The predictive value of preliminary bacterial colony counts from bronchoalveolar lavage in critically ill trauma patients

Eric W. Mueller, G Christopher Wood, Mark S. Kelley, Bradley Boucher, Timothy C. Fabian, Martin Croce

Research output: Contribution to journalArticle

9 Citations (Scopus)

Abstract

A common strategy for the diagnosis of ventilator-associated pneumonia (VAP) includes quantitative cultures from bronchoalveolar lavage (BAL). Often, empiric antibiotic therapy is initiated and continued until the final culture report. However, approximately 60 per cent of BAL cultures rule out VAP. Preliminary BAL results, obtained earlier, may identify these patients and allow early discontinuation of empiric antibiotics. This is desirable because unnecessary antibiotic therapy results in increased bacterial resistance, adverse drug events, and increased costs. The purpose of this study was to determine the value of preliminary BAL results for predicting final BAL results. A total of 1579 isolates from 868 BAL cultures over a 3-year period were analyzed. Preliminary and final colony counts for each isolate were categorized as either no growth (NG), insignificant (1-99,999 cfu/mL), or significant (≥100,000 cfu/mL). Sensitivity, specificity, positive predictive value (PPV), and negative predictive value (NPV) of preliminary results were calculated based on individual isolates and individual BAL samples. The presence of concurrent antibiotic therapy was collected for all false-negative isolates. On preliminary report, there were 367 isolates with NG, 820 isolates with insignificant growth, and 392 isolates with significant growth. Overall preliminary culture results had a sensitivity of ∼90 per cent and specificity of >90 per cent for the presence of VAP. Preliminary culture results accurately predicted the presence or absence of VAP in 838 (96.5%) of the BALs performed. Individual isolates and BAL samples with insignificant preliminary growth had greater reliability in predicting the absence of VAP than those with NG. There was no difference in the number of false-negative isolates that were taken while concurrent antibiotic therapy was present between insignificant and NG groups. Preliminary culture results yielding either insignificant or significant growth are highly predictive for final colony counts of similar magnitude. BALs with preliminary results demonstrating no growth are not as reliable. Isolates with significant preliminary growth should be considered clinically important, and antibiotic therapy should be changed, if necessary, to target such organisms. Isolates with insignificant preliminary growth have a low rate of false negatives; therefore, empiric antibiotic therapy specific for such organisms could be discontinued before obtaining final results. Empiric antibiotics should be continued until the final results are available in those patients with NG BALs.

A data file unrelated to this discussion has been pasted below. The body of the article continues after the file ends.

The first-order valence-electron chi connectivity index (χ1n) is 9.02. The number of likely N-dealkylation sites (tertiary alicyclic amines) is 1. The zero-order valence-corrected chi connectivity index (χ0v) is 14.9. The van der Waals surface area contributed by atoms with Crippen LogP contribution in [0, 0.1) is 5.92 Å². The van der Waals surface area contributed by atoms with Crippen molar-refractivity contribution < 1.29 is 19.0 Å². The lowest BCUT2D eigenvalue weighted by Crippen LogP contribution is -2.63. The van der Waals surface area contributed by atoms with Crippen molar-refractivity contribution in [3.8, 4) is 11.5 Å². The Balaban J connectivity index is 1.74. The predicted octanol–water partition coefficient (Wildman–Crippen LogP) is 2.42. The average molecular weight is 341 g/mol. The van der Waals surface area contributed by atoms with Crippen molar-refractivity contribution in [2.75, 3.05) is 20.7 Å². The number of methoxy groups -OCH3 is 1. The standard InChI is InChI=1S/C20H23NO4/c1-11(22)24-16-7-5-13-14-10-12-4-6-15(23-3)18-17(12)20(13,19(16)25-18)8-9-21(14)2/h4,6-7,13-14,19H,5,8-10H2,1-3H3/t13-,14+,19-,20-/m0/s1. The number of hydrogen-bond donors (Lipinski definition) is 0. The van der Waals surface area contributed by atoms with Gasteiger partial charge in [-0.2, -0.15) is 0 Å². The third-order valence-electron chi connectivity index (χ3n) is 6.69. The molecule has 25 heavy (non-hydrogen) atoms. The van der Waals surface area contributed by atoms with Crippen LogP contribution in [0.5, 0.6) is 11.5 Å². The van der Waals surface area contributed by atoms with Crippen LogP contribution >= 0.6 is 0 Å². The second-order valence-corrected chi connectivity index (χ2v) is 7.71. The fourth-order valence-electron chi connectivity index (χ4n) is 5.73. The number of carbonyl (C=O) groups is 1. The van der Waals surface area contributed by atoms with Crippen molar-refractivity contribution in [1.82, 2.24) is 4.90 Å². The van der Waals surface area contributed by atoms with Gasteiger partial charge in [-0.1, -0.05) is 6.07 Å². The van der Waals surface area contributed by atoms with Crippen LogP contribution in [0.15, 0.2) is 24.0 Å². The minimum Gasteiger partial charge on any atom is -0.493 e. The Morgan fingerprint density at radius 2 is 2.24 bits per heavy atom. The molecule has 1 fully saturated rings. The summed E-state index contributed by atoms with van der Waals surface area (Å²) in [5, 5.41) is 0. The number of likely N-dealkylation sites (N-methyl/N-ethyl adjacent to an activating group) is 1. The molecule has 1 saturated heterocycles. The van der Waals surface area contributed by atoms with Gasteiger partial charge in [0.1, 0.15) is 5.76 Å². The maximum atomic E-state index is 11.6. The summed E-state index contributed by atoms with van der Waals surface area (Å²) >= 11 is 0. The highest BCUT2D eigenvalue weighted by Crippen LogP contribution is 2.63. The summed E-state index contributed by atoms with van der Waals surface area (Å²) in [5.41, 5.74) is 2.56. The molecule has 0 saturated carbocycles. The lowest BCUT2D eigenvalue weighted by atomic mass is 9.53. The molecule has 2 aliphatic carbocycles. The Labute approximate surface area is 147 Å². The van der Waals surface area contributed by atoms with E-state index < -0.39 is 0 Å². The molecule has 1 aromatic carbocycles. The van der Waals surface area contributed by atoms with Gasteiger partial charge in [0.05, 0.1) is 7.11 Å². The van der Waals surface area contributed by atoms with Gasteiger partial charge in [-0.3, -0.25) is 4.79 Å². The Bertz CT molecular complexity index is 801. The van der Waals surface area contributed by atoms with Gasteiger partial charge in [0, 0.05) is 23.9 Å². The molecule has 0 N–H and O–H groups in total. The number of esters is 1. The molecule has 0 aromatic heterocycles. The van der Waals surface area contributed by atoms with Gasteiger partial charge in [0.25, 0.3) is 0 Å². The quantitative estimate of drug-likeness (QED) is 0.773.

Original languageEnglish (US)
Pages (from-to)749-755
Number of pages7
JournalAmerican Surgeon
Volume69
Issue number9
StatePublished - Dec 1 2003

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Bacterial Load
Bronchoalveolar Lavage
Critical Illness
Wounds and Injuries
Ventilator-Associated Pneumonia
Growth
Anti-Bacterial Agents
Dimercaprol
Therapeutics
Drug-Related Side Effects and Adverse Reactions

All Science Journal Classification (ASJC) codes

  • Surgery

Cite this

The predictive value of preliminary bacterial colony counts from bronchoalveolar lavage in critically ill trauma patients. / Mueller, Eric W.; Wood, G Christopher; Kelley, Mark S.; Boucher, Bradley; Fabian, Timothy C.; Croce, Martin.

In: American Surgeon, Vol. 69, No. 9, 01.12.2003, p. 749-755.

Research output: Contribution to journalArticle

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abstract = "A common strategy for the diagnosis of ventilator-associated pneumonia (VAP) includes quantitative cultures from bronchoalveolar lavage (BAL). Often, empiric antibiotic therapy is initiated and continued until the final culture report. However, approximately 60 per cent of BAL cultures rule out VAP. Preliminary BAL results, obtained earlier, may identify these patients and allow early discontinuation of empiric antibiotics. This is desirable because unnecessary antibiotic therapy results in increased bacterial resistance, adverse drug events, and increased costs. The purpose of this study was to determine the value of preliminary BAL results for predicting final BAL results. A total of 1579 isolates from 868 BAL cultures over a 3-year period were analyzed. Preliminary and final colony counts for each isolate were categorized as either no growth (NG), insignificant (1-99,999 cfu/mL), or significant (≥100,000 cfu/mL). Sensitivity, specificity, positive predictive value (PPV), and negative predictive value (NPV) of preliminary results were calculated based on individual isolates and individual BAL samples. The presence of concurrent antibiotic therapy was collected for all false-negative isolates. On preliminary report, there were 367 isolates with NG, 820 isolates with insignificant growth, and 392 isolates with significant growth. Overall preliminary culture results had a sensitivity of ∼90 per cent and specificity of >90 per cent for the presence of VAP. Preliminary culture results accurately predicted the presence or absence of VAP in 838 (96.5{\%}) of the BALs performed. Individual isolates and BAL samples with insignificant preliminary growth had greater reliability in predicting the absence of VAP than those with NG. There was no difference in the number of false-negative isolates that were taken while concurrent antibiotic therapy was present between insignificant and NG groups. Preliminary culture results yielding either insignificant or significant growth are highly predictive for final colony counts of similar magnitude. BALs with preliminary results demonstrating no growth are not as reliable. Isolates with significant preliminary growth should be considered clinically important, and antibiotic therapy should be changed, if necessary, to target such organisms. Isolates with insignificant preliminary growth have a low rate of false negatives; therefore, empiric antibiotic therapy specific for such organisms could be discontinued before obtaining final results. Empiric antibiotics should be continued until the final results are available in those patients with NG BALs.",